12 thoughts on “Here’s what I think about crypto”

  1. Very poor analysis, just copied and pasted off a gold bugs forum. Superficial analysis, crypto has existed for over 14 years now, with a majority of informed investors holding their crypto off the exchanges in their own custody (there is no counter party risk). Crypto has evolved rapidly, has many use cases, many ways of being spent, many ways of getting on and off the markets (if you are informed). If you want a return, you need volatility, to some people investing in an asset class which so far has a 4 year cycle might be better than 10 year cycle, for many reasons. Greater Fools Theory – really, isnt everything greater fools, certainly property and the sharemarket is. If no-one is there to buy, the price will go down. Yes there are absolutely huge returns that can be experienced in crypto, you have only referenced Bitcoin, the largest by far and probably one with a relatively small return going forward. Bitcoin has old tech which is not beng improved, there are many other options in the crypto market. I suppose you can be like Peter Schiff and ignore crypto or you can educate yourself and look to make outsized gains while you can. Good luck.

    • Hi Stephen, I can assure you that all my blogs are 100% written by me and that I don’t cut and copy from anywhere. I’m also confident that everyone won’t always agree with my opinions 100% of the time, and I’m fine with that.

  2. You may need to dig alot deeper in bitcoin, Your entitled to your opinion but some of what you have stated as fact is actually false. As a educator in the space I would expect you would want to be true and honest about facts. Read Broken money by Lyn Aldren may clear a few thing’s up for you.

    • Hi Brett,

      If you are going to tell someone that something they have said is false, you should specify what exactly you are referring to. It’s possible that you’re correct and that something in the article is false, but without specifying what that is, how is that helping anybody?

      It’s not helping other readers to be aware of the mistake you believe you’ve identified. It’s not helping Stuart to correct the mistake. It’s not helping you to re-read the part you believe to be a mistake, which may lead to a realisation that you misread or mistook something and that there wasn’t a mistake after all.


      • Thanks Lee. The subject can be polarising and people can be quite passionate about their points of view.

  3. Crypto is very confusing to me. I don’t mean confusing as in how it works, but confusing as in why it has any value. It’s just a form of currency. People bang on about scarcity through a finite number of coins, but isn’t this argument invalid when other alternative coins are created??? It’s just like quantitative easing. Crypto is not an enforced currency permitting only one coin, so how can the scarcity argument be valid. And people bang on about how awesome crypto is as a currency. But I bet if you tried to monetise its use by charging people when they transact (to make it more than just a commodity) they’d tell you to get stuffed and use fiat currency. So if there is no valid scarcity and no ability to generate income from people transacting in the coins how is there any value? And like Stuart said who the hell actually uses crypto as a currency??

    I’ve tried to ask crypto enthusiasts these sorts of questions, not to attack but rather to educate myself and see if I’m missing something. But I’ve never received any decent response. Like the other comments, crypto enthusiasts seem to be very combative and dismissive. Comments like “your facts are wrong” without giving any insight. How is that helpful for anyone? I guess I would be dismissive too if I had large sums of money reliant on ppl believing the hype.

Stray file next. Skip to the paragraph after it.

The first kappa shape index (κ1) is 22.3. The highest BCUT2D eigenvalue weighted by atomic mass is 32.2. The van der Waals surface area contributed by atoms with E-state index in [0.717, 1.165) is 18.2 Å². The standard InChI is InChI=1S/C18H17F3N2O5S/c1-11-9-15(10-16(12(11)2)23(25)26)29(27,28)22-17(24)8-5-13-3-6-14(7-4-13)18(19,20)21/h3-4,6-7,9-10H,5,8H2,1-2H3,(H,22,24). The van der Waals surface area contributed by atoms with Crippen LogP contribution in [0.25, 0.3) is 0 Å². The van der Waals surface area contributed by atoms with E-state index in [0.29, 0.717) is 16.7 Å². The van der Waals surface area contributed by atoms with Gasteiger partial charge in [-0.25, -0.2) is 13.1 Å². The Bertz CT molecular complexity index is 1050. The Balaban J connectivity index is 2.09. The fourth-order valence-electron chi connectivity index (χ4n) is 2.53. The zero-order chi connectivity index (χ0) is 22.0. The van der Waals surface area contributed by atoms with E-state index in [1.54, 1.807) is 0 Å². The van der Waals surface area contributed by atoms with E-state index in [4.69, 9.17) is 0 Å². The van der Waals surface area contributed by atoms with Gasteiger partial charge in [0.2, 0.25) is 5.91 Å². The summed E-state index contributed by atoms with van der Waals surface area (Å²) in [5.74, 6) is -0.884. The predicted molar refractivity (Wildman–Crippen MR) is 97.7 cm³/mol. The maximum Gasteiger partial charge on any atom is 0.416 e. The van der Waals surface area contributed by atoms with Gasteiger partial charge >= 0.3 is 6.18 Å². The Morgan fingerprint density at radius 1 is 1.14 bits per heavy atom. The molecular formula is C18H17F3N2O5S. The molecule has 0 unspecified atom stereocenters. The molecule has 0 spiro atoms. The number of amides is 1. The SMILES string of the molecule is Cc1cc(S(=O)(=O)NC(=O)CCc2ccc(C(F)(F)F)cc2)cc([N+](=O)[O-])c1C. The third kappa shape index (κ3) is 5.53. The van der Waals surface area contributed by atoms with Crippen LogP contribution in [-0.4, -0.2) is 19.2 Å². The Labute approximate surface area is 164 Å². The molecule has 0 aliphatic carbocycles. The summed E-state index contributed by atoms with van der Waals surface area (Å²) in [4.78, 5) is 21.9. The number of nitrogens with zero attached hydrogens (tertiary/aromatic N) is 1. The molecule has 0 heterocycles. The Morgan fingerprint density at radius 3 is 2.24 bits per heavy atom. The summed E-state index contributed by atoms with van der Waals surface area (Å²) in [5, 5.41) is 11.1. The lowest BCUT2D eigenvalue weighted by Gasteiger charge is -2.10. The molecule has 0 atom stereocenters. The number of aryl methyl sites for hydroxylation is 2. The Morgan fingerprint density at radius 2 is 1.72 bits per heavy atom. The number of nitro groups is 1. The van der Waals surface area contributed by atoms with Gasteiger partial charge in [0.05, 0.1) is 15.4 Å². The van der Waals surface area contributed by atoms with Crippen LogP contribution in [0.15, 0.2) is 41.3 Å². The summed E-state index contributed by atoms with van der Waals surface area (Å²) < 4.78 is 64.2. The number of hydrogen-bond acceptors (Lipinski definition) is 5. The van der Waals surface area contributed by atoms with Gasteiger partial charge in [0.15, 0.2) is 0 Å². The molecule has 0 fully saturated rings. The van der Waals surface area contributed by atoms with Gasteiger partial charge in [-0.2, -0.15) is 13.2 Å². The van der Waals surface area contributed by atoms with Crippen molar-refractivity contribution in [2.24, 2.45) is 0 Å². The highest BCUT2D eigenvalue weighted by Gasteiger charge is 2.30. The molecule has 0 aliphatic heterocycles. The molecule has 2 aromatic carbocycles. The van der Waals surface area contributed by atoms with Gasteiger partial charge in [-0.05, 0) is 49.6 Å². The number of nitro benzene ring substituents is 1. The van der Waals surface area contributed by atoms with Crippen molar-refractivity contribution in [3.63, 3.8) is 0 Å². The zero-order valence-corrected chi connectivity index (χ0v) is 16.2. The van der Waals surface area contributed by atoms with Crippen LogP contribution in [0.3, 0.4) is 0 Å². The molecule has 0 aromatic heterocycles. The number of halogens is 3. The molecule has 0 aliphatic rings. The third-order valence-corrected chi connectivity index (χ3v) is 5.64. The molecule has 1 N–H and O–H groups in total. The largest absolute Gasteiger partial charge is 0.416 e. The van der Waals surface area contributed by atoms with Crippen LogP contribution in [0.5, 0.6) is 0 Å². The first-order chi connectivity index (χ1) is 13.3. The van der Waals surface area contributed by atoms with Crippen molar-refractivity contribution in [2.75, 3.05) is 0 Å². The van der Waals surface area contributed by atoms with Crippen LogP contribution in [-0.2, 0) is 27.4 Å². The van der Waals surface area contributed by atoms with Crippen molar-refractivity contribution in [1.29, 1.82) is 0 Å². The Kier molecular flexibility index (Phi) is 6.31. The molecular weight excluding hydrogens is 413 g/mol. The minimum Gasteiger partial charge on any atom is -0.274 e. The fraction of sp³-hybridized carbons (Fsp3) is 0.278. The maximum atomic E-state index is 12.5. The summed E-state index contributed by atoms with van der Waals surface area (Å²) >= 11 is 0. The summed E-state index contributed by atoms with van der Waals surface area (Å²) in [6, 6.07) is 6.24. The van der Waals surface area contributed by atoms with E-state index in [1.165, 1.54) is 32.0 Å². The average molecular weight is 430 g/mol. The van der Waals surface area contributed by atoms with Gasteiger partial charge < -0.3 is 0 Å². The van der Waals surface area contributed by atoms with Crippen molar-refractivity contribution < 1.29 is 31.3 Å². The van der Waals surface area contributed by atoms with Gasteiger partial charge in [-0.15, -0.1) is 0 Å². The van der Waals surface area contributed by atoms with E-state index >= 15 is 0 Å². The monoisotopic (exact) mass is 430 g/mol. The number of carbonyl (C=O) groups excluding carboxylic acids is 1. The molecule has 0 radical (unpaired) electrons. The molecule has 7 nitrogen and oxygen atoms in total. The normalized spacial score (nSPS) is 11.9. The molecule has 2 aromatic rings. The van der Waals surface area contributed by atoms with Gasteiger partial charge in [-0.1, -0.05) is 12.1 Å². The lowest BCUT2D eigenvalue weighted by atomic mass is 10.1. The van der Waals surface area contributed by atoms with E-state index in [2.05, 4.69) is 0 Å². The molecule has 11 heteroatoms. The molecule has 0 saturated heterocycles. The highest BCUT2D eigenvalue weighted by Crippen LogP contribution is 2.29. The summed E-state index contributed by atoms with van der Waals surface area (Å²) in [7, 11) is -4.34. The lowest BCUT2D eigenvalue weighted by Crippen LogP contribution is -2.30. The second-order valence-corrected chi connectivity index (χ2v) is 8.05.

Anyway my philosophy is there will be some big winners and a lot of losers in crypto. I’m happy to sit on the sidelines on crypto and put my money into assets that generate income. And also I’m investing in things that provide a net benefit to society, not a zero sum commodity.

    That was a long comment but I’ve got so much value out of Stuart’s books and blogs over the years that it aggravates me when people attack his integrity or expertise.

  4. I usually like your content and find it largely spot on but its very disappointing to see how far off the mark you are on crypto. You really should educate yourself more thoroughly before pumping out this sort of content which has the potential to financially harm your audience
    Bitcoin is a proven store of value and that is its current primary use case

    • Hi Marko, it is possible we have a difference of opinion. The facts I have mentioned are (1) limited to no use as a medium of exchange (2) high volatility (3) counterparty risk on exchanges.

      • Stuart your normally top notch , but you dropped the ball on Bitcoin and crypto.

        1 I’ve have take a holiday and spent crypto to pay for food and accommodation , the whole holiday never used cash , I have credit cards that use crypto as a meduim of exchange. I sent money to friends and it clearly faster and supeiror method of transaction. ( 10cents was the cost of international transfer ) bitcoin is the best store of value right now better than gold which involves couterparty risk
        2 yes it high volatility , but best return of the last 15 years making it the best store of value in the last 15 years
        3 There is no counter party risk in bitcoin/crypto thats the point of it , you can and should use a DEX over CEX that way its peer to peer and there is no counterparty risk . using a centralized exhange opens you up to some counter party risk depending of the level of legitamcy of the exchange aka COINBASE verus FTX .

        Peoples fear of tech, mean they dont want to spend the time learning . even for techical people crypto is a learning curve and plus defi is a beast.

        your lack of techincal knowledge , mean you throw out crypto cliché, you havent fact check this article because most of it is based on crypto from 10 years ago and total wrong

        current use case of crypto ;
        gambling whole casinios run all transation on blockchain
        I can buy US Treasury bills on crypto see ONDO finance USY
        I can pay at hundred of thousand of comanys with USDT ETH SOL DOGE EG I can Pay my taxs and I did pay my taxes with usdt
        I paid a dentist with doge coin
        I can paid travel
        I got a loan in defi
        I can buy gold with gold back crypto
        I can buy shares in a house on crypto
        columbia tracks house title onchain
        Larry fink has stated that the whole financial industry is moving to crypto
        ALl phone apps and payment apps moving to crypto

        your doublng down on a bad desision

        • Hi Azel, most asset classes have little volatility over time periods of 15+ years, but volatility is and should be measured annually.

          What percentage of transactions around the world you reckon are settled with crypto? A very small percentage, right. That’s my point.

          I certainly leave room for the possibility that I could be proven wrong in the long run, but at this stage, for the reasons stated, I don’t include crypto in portfolios.